Vance: That’s a good point because when does war start? If you start it in space or in cyberspace or in some plausibly deniable act, is that the beginning? And what do you do? We in the military profession certainly think about what advice to give to government. Where do you fight? When do you fight? Why do you fight? What do you think the ends might be as a result of that fighting or conflict? How do you deter in a world where some people cannot be deterred? Or they don’t appear to be able to be deterred. I think we’re still learning. We’re not in a stasis. It’s a very dynamic, fluid world where malign actors like Russia teach you as you watch them. I would like to be in a position where we have a kind of global ability to stop this, but we don’t. We never have, so I just can’t wish problems away. We deal with it in a very practical, pragmatic way and I think that’s what we’re doing right now across the board and I think Canada is very good at it. I think Canada has a very common-sense approach. We are a nation that contributes expert tactical forces to wider coalition or alliance objectives. We are involved in command and control leadership. Our real export is these fantastic tactical elements that go out there and do good. And where we choose to put them and how long we choose to employ them, and for what purposes, those are government decisions. But ultimately we came to help and I think that’s a pretty practical, pragmatic way of looking at things.

LM: Okay, last question on the current threat environment. Which of the two, ISIS or Russia, do you think presents the greatest threat to Canadian national security?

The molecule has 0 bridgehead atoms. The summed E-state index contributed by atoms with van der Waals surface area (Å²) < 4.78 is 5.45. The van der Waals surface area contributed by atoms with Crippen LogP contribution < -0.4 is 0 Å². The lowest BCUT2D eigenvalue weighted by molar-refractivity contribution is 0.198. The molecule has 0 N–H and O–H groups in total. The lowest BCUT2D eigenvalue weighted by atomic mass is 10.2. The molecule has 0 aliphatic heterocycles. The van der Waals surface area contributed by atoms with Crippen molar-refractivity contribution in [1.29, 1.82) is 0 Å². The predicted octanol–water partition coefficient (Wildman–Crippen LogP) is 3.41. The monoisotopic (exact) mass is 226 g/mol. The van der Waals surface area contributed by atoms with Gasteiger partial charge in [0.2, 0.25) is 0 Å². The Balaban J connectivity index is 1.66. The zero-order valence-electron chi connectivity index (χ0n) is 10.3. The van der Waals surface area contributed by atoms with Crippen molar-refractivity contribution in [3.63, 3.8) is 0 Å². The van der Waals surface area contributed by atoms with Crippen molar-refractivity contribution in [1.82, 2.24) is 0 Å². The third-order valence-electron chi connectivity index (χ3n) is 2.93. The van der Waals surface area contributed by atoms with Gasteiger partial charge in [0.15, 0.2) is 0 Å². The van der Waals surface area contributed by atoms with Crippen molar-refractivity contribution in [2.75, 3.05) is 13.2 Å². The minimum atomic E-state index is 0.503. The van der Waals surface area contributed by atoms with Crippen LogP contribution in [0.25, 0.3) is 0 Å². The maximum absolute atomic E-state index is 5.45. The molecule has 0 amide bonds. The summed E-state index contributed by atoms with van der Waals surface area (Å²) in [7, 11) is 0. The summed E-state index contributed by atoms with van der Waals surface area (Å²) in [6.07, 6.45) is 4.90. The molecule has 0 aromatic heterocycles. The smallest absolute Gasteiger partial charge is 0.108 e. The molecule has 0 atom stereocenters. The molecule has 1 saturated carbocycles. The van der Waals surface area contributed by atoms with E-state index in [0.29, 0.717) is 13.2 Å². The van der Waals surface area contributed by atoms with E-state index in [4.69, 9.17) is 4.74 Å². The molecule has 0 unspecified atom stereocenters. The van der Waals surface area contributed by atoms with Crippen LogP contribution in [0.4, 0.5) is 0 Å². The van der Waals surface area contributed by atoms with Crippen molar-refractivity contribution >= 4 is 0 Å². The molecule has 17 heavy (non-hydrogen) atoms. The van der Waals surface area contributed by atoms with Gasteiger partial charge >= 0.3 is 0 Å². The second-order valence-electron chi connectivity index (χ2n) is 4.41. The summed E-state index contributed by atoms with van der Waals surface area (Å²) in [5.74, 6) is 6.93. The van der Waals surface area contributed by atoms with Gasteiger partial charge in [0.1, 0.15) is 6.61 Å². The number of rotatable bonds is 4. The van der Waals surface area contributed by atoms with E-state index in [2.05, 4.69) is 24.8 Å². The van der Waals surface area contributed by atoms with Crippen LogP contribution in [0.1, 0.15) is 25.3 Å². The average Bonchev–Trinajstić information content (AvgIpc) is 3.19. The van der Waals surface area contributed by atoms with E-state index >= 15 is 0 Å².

Vance: I’ve been asked this question before and I’ll give you the same answer. I think both are fighting for the bottom in terms of the respect I’d give them in how they’re acting. It’s not easy or essential for me to prioritize one or the other. I know others have. I don’t really see a need to. Right now I’m in an open fight with ISIS. Canada is. We’re shooting at them, so by the fact that we’re in a hot conflict with ISIS, I give them the pride of being first on my list of people I don’t like. Russia’s a close second because Russia represents a big strategic threat in terms of strategic actor, nuclear arms state thwarting not only international norms but common decency in how they’re acting and it bodes poorly for the future in terms of where Russia could go. They’re behaviour is bad, not just in eastern Europe. Their behaviour is bad elsewhere, too. And so which one is worse doesn’t really matter to me. I’m assigning forces as I’m told to assign forces and on any given day depending on what they do, they might rise up on my Richter scale. But Russia’s doing a lot of stuff covertly that indicates they are a malign actor as well, and I suspect if their behaviour doesn’t change, they will provide a long-term strategic problem.

I’ve got to tell you, ISIS is like a call to arms for those who are disaffected around the world. And they are able to be convinced to do atrocious things. I don’t think that phenomenon is going to go away easily either.

LM: These are huge issues and I’m unsure they get enough attention or focus. Do you think Canadians know enough about these conflicts, considering we are in one hot war and one cold war right now? It’s a pretty unprecedented situation.